You are reading The Meaning of Repentance, a blog about The Hartsfields and their journey to recovery from infidelity. We encourage you to subscribe via e-mail for regular updates or follow us on Facebook!

Tuesday, December 16, 2014

Do Not Go Gentle Into That Good Night

    Things have been quiet on the TMOR blog lately. Hannah and I have been so incredibly busy with our college classes and everything else we juggle (work, kids, ministry) but we want to keep sharing our story and the hope we have in our marriage. We should be picking up steam as the semester draws to a close. Whew.
    For my birthday, Hannah took me to see the film Interstellar because I am a huge space nerd. Don't worry -- this isn't a post about space or intergalactic travel, I'll spare you this time. This is a plea to keep fighting. I'll show you how these two things are related.

   In the film, Earth is dying, and humanity has been granted one last extraordinary chance for survival. A wormhole has opened in space and a crew of voyagers are sent to another galaxy to find a new home for the human race. It's a long shot, for sure, and the characters admit this. It's almost a suicide mission. Nearly every moment of their journey is filled with extreme danger, but this is the chance they take.
       The lead character in this film, Coop (played by Matthew McConaughey) has to leave his two young children behind for this life-risking adventure. It's not for his own benefit, though -- he's informed that, unless something is done, his children will be the last survivors on Earth. After them, it's over. Humanity will conclude. The curtain will close and they will have no hope for a future.
    For those of you who have children, think about that. How far would you go if you knew your kids didn't have hope for a future? What would you do to afford them the chance to live, love, and have children of their own? Universally we all feel compelled to act in this scenario, but sadly, so many couples refuse to fight like that for their own marriages. We will fight for our children but not for our spouse -- why is that?
    Through the course of the film, a famous poem is recited several times. This poem is called "Do Not Go Gentle Into That Good Night"  by Dylan Thomas, allegedly written as the poet's father lay on his deathbed. It is a command to keep living, to keep fighting. Do not succumb; do not surrender. Here are the most famous lines:

Do not go gentle into that good night,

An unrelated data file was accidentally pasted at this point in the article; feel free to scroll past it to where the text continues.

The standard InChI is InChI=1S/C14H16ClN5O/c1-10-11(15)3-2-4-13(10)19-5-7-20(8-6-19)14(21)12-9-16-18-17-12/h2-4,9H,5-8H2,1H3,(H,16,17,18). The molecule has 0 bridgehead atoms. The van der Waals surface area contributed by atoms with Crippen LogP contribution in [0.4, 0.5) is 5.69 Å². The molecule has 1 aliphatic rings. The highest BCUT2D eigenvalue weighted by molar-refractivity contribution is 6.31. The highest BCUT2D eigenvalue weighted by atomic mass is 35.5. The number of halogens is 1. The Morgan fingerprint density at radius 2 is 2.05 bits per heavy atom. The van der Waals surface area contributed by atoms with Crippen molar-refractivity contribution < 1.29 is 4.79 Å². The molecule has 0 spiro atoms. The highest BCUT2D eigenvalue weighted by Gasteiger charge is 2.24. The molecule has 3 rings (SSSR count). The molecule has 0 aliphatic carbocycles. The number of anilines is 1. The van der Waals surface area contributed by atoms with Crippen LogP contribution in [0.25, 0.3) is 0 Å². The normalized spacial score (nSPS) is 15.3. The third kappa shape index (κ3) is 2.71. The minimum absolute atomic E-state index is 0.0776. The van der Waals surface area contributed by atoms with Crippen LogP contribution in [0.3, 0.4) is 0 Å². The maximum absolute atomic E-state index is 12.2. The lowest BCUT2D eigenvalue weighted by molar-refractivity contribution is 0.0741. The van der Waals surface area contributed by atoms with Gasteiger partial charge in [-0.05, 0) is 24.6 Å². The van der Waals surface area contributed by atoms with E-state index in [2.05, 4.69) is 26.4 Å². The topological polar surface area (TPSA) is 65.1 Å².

Old age should burn and rave at close of day;
Rage, rage against the dying of the light.


   If your marriage has seen the grisly aftermath of an affair, this needs to become your anthem. In this poem, the writer implores a dying man to "rage against the dying of the light". In other words, don't just die. Fight, scrape, and claw your way back as best you can. Do not let your marriage just slip through your fingers, even if it's wounded.
    To the person who's strayed: don't take the easy route. It is the coward's path to allow your spouse to leave without begging, pleading, and repenting on your knees. Sure, it's easy to just let them walk out. It's less uncomfortable than having to go over the details and face your crimes, but it's cowardice.  If you had the guts to cheat, have the guts to stay and work it out.
   To the person who's been wronged: if you can find the strength within you, muster up all you have to stand firm for your marriage. There will be days when all you can do is simply stay, and if that's all you can manifest within you, that's progress. You can beat this. Do not go gentle into the cold night of divorce and misery. Do not go gentle into defeat and disrepair.
   Interstellar is a space movie, sure. But more importantly, it's a movie about the persevering spirit within every human. As Coop says, "we will find a way. We always have." You can make the journey to recovery, one step at a time. It is a road filled with setbacks and frustration, but it is also paved with redemption and love. Rage against the dying of your marriage. Stay up late with your spouse to talk things over. Change jobs. See a marriage counselor. Move. Do whatever you have to do. You haven't come this far to simply walk away.